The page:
Tuesday, June 25, 2013

Feed the Hungry in Your Own Backyard

Carlson Meats, in Grove City, does the processing work
for my wife's farm. They recently celebrated 100 years of
business in their community. We admire the Carlsons a
great deal. I took this little photograph last week at their
big anniversary party. 

You probably have a food shelf in your community. If you do, I hope you know where it is and what it’s doing to feed the hungry; and, I hope you’re involved and helpful.
by Charlie Leck

I don’t do actual work anymore in the local food-shelf, but I still stop by occasionally and I am always saddened to see the number of people who need to use the service. I’m thinking about this because I had a wonderful dinner last night – splendid and perfect in every way.
“Those who are generous are blessed, for they share their bread with the poor.”
[Proverbs 22:9 ]
This morning, I was going through our pantry shelves and found so many, many things we’ve stored there that will probably never get used. I began to pack these things up, to take over to the food shelf on Thursday. When I see volumes of food like this it makes me wonder and think about the hungry. How can I have so much? How can I not share what I have?

We must never allow our neighbors to go hungry. It’s a rule I have. I worry about the world’s hungry also, but, at the very least, here at home I can do something. Here are some rules I have about local hunger…

Know where your local food shelf is! There’s a good chance it’s in a church – or maybe a community center. Wherever, know where it is. If you don’t, check it out (make a real effort to find out).

Visit the food shelf
and talk to some of the volunteers about how you might help. Ask about the kinds of foods they most need. Find out how and when you can drop off donations of food.

Find out what your local grocer is doing about local hunger!
One of my local food stores (Coburns) has a hunger bag program. I buy a hunger bag every time I shop there. I pay $6 for the bag that contains more than $10 worth of groceries. There’s a spot in the store to drop off the bag. The local food shelf comes around and picks up the bags. Wholefoods is famous for its community support program. The one where I shop has good connections and relations with the local food shelf.

Check your pantry or food closet regularly for items you are not consuming.
Make sure you do this at least quarterly. Clean it out and take appropriate items over to your local food shelf. Donate them and, while you’re at it, pull out a few of those cobweb covered dollar bills from your wallet and donate those, too.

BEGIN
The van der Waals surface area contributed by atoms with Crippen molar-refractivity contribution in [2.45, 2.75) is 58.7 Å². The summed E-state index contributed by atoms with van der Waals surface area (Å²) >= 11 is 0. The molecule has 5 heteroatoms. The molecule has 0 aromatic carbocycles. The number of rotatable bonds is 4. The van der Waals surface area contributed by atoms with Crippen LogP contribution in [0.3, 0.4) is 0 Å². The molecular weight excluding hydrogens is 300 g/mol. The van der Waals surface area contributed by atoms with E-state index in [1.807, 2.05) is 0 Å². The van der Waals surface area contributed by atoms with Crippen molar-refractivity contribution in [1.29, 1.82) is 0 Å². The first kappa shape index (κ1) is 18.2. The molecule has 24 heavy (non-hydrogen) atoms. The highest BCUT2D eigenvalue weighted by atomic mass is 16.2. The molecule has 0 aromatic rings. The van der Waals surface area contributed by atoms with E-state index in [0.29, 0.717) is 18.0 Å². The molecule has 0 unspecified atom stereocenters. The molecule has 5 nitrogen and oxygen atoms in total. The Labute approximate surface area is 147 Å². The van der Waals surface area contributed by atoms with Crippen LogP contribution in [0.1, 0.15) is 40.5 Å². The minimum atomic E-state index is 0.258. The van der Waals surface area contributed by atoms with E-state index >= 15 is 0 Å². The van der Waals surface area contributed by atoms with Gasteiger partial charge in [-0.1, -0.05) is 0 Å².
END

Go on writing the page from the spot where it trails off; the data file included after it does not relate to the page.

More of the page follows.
Find out if your local food shelf needs more help!
If it does, help it find volunteers to staff its services. Volunteer yourself if you’re able. Chat with neighbors about people they might know who could help.

Encourage your church or place of worship to be active in feeding the hungry!
If you go to church or to any kind of place of worship, try to get your fellow worshippers to get involved in feeding the hungry. Have a place where food can be gathered and then transported to the local food shelf. A lot of churches have food shelves right within their building. Make sure they have plenty of volunteers. Get involved yourself or recruit volunteers to work there.

Find out about the extent of hunger in your own community!
How much hunger is there in your town? I am amazed to see how many people here are struggling. It just shouldn’t happen in a remarkable nation like our own.

Don’t moralize!
Don’t get your head spinning trying to figure out all the reasons for hunger. And don’t moralize about it. You can’t worry about why that mother spent two dollars on a Powerball lottery ticket instead of on food. Wasting money is not very common among those who are hungry. Remember your own little and big addictions and foibles and don’t think about those of other people. Just don’t allow people to be hungry. There are all kinds of pulls and tugs in this world that work on the minds of all people. Get past that! Instead, get involved in making sure families are not hungry.

Well, those are my simple little rules. I try to follow them myself. Be generous and give to your local food shelf as generously as you can.

Why not become a follower?
If you read my blog regularly, why not become a follower? All you have to do is click in the upper right hand corner and establish a simple means of communication. Then you'll be informed every time a new blog is posted here. If all that's confusing, here's Google's explanation of how to do it! If you don’t want to post comments on the blog, but would like to communicate with me about it, send me an email if you’d like.

No comments:

Post a Comment